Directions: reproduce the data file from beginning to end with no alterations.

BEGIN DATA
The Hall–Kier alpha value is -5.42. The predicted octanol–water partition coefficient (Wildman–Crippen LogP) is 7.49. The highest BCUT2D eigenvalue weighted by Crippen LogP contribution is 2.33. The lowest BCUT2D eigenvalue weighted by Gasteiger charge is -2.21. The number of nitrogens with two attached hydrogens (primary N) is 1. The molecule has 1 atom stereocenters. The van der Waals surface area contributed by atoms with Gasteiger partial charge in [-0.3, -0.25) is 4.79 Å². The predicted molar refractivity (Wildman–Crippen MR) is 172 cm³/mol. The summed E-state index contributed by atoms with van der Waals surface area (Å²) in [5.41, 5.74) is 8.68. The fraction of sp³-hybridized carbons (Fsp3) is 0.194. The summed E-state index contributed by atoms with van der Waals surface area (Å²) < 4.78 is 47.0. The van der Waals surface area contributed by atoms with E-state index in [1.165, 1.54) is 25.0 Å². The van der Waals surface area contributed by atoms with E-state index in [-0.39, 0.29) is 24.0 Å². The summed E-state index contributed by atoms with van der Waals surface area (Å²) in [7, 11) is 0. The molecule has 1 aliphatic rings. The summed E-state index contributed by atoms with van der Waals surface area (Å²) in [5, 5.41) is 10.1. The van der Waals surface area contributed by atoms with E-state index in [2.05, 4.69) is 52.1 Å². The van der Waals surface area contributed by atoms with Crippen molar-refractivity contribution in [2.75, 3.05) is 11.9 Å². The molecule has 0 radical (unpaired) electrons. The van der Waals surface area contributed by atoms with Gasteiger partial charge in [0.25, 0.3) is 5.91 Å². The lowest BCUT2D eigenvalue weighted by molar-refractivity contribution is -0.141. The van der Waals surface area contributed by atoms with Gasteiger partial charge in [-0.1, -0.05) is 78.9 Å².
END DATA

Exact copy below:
The Hall–Kier alpha value is -5.42. The predicted octanol–water partition coefficient (Wildman–Crippen LogP) is 7.49. The highest BCUT2D eigenvalue weighted by Crippen LogP contribution is 2.33. The lowest BCUT2D eigenvalue weighted by Gasteiger charge is -2.21. The number of nitrogens with two attached hydrogens (primary N) is 1. The molecule has 1 atom stereocenters. The van der Waals surface area contributed by atoms with Gasteiger partial charge in [-0.3, -0.25) is 4.79 Å². The predicted molar refractivity (Wildman–Crippen MR) is 172 cm³/mol. The summed E-state index contributed by atoms with van der Waals surface area (Å²) in [5.41, 5.74) is 8.68. The fraction of sp³-hybridized carbons (Fsp3) is 0.194. The summed E-state index contributed by atoms with van der Waals surface area (Å²) < 4.78 is 47.0. The van der Waals surface area contributed by atoms with E-state index in [1.165, 1.54) is 25.0 Å². The van der Waals surface area contributed by atoms with E-state index in [-0.39, 0.29) is 24.0 Å². The summed E-state index contributed by atoms with van der Waals surface area (Å²) in [7, 11) is 0. The molecule has 1 aliphatic rings. The summed E-state index contributed by atoms with van der Waals surface area (Å²) in [5, 5.41) is 10.1. The van der Waals surface area contributed by atoms with E-state index in [2.05, 4.69) is 52.1 Å². The van der Waals surface area contributed by atoms with Crippen molar-refractivity contribution in [2.75, 3.05) is 11.9 Å². The molecule has 0 radical (unpaired) electrons. The van der Waals surface area contributed by atoms with Gasteiger partial charge in [0.25, 0.3) is 5.91 Å². The lowest BCUT2D eigenvalue weighted by molar-refractivity contribution is -0.141. The van der Waals surface area contributed by atoms with Gasteiger partial charge in [-0.1, -0.05) is 78.9 Å².